First published in The New Yorker, October 25, 2021, and available to read here
Wow I loved this story. It starts off as a straight-forward office orientation, narrated simply, creating a strong visual image. But the simplicity is deceptive. There is such lyricism and rhythmic quality to this story pulsating with energy underneath as it gets more surreal. Once again like the other stories here, there is that notion of how our perspective changes the stories we choose to tell and believe in. And much like many of the other stories here, it documents the sense of alienation in modern society, in workplaces and in our homes, through digital zoom sessions and skype calls.
First published in Orientation and Other Stories, Faber & Faber, 2011, and available to read here
As part of a project, Gartner issues adoption certificates to readers who request to adopt the fragments of short stories. This will be familiar to many of us, those notes made for all the story and book ideas that never materialised. There is a larger question here as well, of how some stories start well but never end. And, also how we sometimes do not know how a story will end, whether it will end, and where a story might take us. Can we take over other people’s stories, and make them our own? This has been very thought-provoking for me.
First published in Five Dials Number 25, and available to read here
I love crosswords. This is a story written as crossword clues, asking more questions than answering them. McLeod tries to solve the puzzle of queerness, the way we assumed a homogenous experience, and how homophobia still simmers in our society. There is a sense that while the writer is nudging the reader to ask these questions of themselves, they are also figuring things out about their lives, much like working out the clues of a crossword.
First published in Catapult, May 13, 2022, and available to read here
A self-absorbed narrator wanting to become a writer but failing to observe the world around them. Much like many of Moore’s stories in this collection, it is witty and wry, deconstructing previously held ideas around self-help. Many of us will probably relate to the insecurities and anxieties around writing that the narrator faces. The mother-daughter relationship plays an integral role in this story forming a backdrop to the way society determines who is good enough to write and who is held back.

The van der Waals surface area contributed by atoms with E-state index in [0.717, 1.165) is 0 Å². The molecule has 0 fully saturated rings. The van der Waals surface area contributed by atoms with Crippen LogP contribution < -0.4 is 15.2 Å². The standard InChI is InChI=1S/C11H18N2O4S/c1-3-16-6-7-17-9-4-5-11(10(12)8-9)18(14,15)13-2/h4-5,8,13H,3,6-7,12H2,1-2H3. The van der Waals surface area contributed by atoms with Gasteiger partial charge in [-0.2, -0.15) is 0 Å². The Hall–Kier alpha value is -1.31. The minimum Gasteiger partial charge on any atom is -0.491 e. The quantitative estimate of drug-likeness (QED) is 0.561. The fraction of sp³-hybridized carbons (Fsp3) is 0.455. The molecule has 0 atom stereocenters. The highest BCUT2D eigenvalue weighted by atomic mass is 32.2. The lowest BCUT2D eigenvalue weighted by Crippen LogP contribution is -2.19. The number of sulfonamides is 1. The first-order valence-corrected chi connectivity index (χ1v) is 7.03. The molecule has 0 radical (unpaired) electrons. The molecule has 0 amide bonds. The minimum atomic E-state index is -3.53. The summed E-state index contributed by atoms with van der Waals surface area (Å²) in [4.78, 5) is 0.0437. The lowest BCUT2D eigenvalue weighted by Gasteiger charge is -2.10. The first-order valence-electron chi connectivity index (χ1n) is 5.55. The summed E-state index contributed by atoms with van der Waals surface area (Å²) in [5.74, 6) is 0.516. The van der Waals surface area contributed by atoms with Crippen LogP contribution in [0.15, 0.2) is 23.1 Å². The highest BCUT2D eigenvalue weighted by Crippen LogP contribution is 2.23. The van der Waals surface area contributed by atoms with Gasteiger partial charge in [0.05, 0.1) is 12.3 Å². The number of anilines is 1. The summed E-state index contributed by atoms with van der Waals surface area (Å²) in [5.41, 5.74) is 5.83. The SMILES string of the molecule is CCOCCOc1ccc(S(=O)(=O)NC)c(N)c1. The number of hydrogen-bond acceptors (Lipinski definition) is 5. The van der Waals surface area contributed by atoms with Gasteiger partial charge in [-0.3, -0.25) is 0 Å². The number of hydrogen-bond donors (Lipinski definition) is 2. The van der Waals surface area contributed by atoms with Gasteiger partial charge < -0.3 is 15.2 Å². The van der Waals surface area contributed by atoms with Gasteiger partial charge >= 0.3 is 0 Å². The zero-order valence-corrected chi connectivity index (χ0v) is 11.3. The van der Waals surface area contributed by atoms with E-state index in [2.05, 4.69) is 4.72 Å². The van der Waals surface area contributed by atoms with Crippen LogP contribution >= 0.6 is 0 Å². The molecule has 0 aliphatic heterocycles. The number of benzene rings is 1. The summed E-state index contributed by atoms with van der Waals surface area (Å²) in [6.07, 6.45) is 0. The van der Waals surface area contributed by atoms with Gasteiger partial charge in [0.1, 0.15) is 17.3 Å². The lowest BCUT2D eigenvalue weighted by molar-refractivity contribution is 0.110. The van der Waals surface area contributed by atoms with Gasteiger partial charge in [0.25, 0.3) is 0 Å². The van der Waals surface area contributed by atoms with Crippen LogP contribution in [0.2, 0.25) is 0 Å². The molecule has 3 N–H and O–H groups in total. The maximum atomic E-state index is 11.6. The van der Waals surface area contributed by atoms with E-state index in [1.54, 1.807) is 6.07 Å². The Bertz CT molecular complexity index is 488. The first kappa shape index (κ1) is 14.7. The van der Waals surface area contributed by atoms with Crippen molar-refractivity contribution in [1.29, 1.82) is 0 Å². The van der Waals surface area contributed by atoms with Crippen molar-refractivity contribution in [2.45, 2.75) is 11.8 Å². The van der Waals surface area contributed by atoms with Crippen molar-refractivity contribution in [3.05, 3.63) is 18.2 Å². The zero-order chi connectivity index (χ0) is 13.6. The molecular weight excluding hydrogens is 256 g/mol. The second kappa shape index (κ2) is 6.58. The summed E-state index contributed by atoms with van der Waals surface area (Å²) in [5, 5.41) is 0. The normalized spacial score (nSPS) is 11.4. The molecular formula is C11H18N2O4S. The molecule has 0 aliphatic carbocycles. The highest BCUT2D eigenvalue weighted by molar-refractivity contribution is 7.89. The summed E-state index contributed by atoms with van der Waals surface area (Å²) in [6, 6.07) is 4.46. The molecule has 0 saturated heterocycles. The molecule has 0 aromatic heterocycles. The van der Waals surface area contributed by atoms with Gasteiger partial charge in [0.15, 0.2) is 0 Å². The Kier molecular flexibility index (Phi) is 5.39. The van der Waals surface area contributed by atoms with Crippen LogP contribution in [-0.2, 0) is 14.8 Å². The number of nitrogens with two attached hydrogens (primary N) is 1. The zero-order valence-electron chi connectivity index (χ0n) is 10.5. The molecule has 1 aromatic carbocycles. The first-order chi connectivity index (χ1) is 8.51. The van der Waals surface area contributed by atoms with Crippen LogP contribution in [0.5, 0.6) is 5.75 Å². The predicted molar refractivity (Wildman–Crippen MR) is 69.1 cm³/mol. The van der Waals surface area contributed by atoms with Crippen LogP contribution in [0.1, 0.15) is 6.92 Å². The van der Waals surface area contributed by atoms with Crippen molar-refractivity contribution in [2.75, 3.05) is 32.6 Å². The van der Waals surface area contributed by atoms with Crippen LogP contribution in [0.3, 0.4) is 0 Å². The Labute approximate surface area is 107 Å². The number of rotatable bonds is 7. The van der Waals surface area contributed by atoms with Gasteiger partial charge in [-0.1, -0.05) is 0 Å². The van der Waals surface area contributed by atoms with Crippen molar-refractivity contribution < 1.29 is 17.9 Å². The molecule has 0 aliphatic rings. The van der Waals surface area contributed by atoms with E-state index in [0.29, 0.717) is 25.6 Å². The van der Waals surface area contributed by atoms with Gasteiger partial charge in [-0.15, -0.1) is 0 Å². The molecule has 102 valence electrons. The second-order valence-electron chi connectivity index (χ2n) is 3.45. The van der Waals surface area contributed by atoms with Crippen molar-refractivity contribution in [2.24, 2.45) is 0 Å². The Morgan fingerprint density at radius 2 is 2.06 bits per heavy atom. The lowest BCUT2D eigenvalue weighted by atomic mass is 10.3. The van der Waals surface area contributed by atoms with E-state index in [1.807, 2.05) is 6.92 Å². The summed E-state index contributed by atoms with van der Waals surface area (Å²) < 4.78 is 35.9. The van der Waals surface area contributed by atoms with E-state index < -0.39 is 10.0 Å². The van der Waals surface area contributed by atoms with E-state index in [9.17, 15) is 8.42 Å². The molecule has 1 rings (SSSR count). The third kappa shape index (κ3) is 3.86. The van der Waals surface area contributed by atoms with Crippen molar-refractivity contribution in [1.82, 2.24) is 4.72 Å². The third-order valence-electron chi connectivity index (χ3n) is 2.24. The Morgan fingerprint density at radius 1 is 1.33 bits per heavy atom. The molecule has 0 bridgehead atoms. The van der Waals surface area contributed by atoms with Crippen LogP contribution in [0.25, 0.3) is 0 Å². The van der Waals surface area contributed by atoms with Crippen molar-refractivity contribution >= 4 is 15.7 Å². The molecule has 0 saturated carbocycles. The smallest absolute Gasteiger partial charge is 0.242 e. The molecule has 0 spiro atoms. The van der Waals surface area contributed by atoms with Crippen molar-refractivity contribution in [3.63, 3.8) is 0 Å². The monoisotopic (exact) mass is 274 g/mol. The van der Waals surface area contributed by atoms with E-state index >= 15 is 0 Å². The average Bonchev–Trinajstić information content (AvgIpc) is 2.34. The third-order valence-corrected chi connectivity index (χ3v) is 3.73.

Published in Self-Help, Alfred A. Knopf, 1985, and collected in The Collected Stories, Faber, 2008
How do we choose an ending to a story, and where does it really end? This is a very popular short story from Atwood, one that would perhaps be familiar to many of you. I wanted to include this because it perfectly illustrates what this anthology has tried to do: to say that there is no one way of writing a story, and that all of us are unreliable narrators even of our own lives. And, even if the middle of our stories differs, and the way we shape the paths of our lives, the ending is often the same: we all die. I find this ending quite comforting.
First published in Murder in the Dark, 1983
A diptych of short sketches as meditation on perception of blue and green, much like an impressionist painting. I feel like Woolf was trying to establish a different way of writing, a more embodied experience away from the more ‘traditional’ way of writing. Women’s bodily experiences have been seen to be inferior for so long as compared to the more cerebral one, perhaps associated with men, with emotionality and rationality set out as polar opposite. Woolf attempts to challenge this framework, and sets out an alternative where immersion and feelings could also lead to the truth.
First published in Monday or Tuesday, Hogarth Press/ Harcourt, Brace and Company, 1921 and available to read here
I wanted to end with this short story, which has many layers, story within a story, and shows the potential and power of micro fiction. Samatar evokes and sustains a terrifying mood, but there is also the underlying story of what happens when women find their inner fierce voice and rise up against oppression.
First published in Tin House, June 2017, and available to read here